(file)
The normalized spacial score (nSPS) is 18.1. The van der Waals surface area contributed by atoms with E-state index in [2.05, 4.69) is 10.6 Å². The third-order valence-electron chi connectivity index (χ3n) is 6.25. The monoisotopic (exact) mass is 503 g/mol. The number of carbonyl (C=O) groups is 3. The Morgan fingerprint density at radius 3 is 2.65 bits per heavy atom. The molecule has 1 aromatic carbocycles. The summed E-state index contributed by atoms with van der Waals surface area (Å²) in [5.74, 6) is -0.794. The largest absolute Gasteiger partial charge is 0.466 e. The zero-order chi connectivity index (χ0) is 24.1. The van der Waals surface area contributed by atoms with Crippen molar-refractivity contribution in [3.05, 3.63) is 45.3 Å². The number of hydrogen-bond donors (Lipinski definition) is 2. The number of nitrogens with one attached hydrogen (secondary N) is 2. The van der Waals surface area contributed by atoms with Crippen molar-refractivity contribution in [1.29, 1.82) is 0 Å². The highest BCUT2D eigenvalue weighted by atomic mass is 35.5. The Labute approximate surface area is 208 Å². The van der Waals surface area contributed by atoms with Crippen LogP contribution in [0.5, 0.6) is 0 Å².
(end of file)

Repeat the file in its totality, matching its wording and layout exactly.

The normalized spacial score (nSPS) is 18.1. The van der Waals surface area contributed by atoms with E-state index in [2.05, 4.69) is 10.6 Å². The third-order valence-electron chi connectivity index (χ3n) is 6.25. The monoisotopic (exact) mass is 503 g/mol. The number of carbonyl (C=O) groups is 3. The Morgan fingerprint density at radius 3 is 2.65 bits per heavy atom. The molecule has 1 aromatic carbocycles. The summed E-state index contributed by atoms with van der Waals surface area (Å²) in [5.74, 6) is -0.794. The largest absolute Gasteiger partial charge is 0.466 e. The zero-order chi connectivity index (χ0) is 24.1. The van der Waals surface area contributed by atoms with Crippen molar-refractivity contribution in [3.05, 3.63) is 45.3 Å². The number of hydrogen-bond donors (Lipinski definition) is 2. The number of nitrogens with one attached hydrogen (secondary N) is 2. The van der Waals surface area contributed by atoms with Crippen molar-refractivity contribution in [1.29, 1.82) is 0 Å². The highest BCUT2D eigenvalue weighted by atomic mass is 35.5. The Labute approximate surface area is 208 Å². The van der Waals surface area contributed by atoms with Crippen LogP contribution in [0.5, 0.6) is 0 Å².